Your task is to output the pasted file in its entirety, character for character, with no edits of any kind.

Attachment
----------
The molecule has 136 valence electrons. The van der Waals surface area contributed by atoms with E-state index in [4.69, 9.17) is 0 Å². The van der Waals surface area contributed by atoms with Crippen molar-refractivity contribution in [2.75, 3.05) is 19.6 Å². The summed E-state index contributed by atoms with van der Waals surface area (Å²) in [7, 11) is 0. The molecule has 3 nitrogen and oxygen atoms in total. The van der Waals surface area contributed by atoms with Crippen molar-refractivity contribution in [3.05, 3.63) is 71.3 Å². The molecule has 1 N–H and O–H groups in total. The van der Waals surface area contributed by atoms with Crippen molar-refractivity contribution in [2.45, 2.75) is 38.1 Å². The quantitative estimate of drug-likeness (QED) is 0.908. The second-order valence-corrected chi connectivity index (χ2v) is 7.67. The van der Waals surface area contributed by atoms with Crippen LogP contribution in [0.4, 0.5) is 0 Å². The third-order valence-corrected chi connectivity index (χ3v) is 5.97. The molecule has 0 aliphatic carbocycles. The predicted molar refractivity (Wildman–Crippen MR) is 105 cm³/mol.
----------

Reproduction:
The molecule has 136 valence electrons. The van der Waals surface area contributed by atoms with E-state index in [4.69, 9.17) is 0 Å². The van der Waals surface area contributed by atoms with Crippen molar-refractivity contribution in [2.75, 3.05) is 19.6 Å². The summed E-state index contributed by atoms with van der Waals surface area (Å²) in [7, 11) is 0. The molecule has 3 nitrogen and oxygen atoms in total. The van der Waals surface area contributed by atoms with Crippen molar-refractivity contribution in [3.05, 3.63) is 71.3 Å². The molecule has 1 N–H and O–H groups in total. The van der Waals surface area contributed by atoms with Crippen molar-refractivity contribution in [2.45, 2.75) is 38.1 Å². The quantitative estimate of drug-likeness (QED) is 0.908. The second-order valence-corrected chi connectivity index (χ2v) is 7.67. The van der Waals surface area contributed by atoms with Crippen LogP contribution in [0.4, 0.5) is 0 Å². The third-order valence-corrected chi connectivity index (χ3v) is 5.97. The molecule has 0 aliphatic carbocycles. The predicted molar refractivity (Wildman–Crippen MR) is 105 cm³/mol.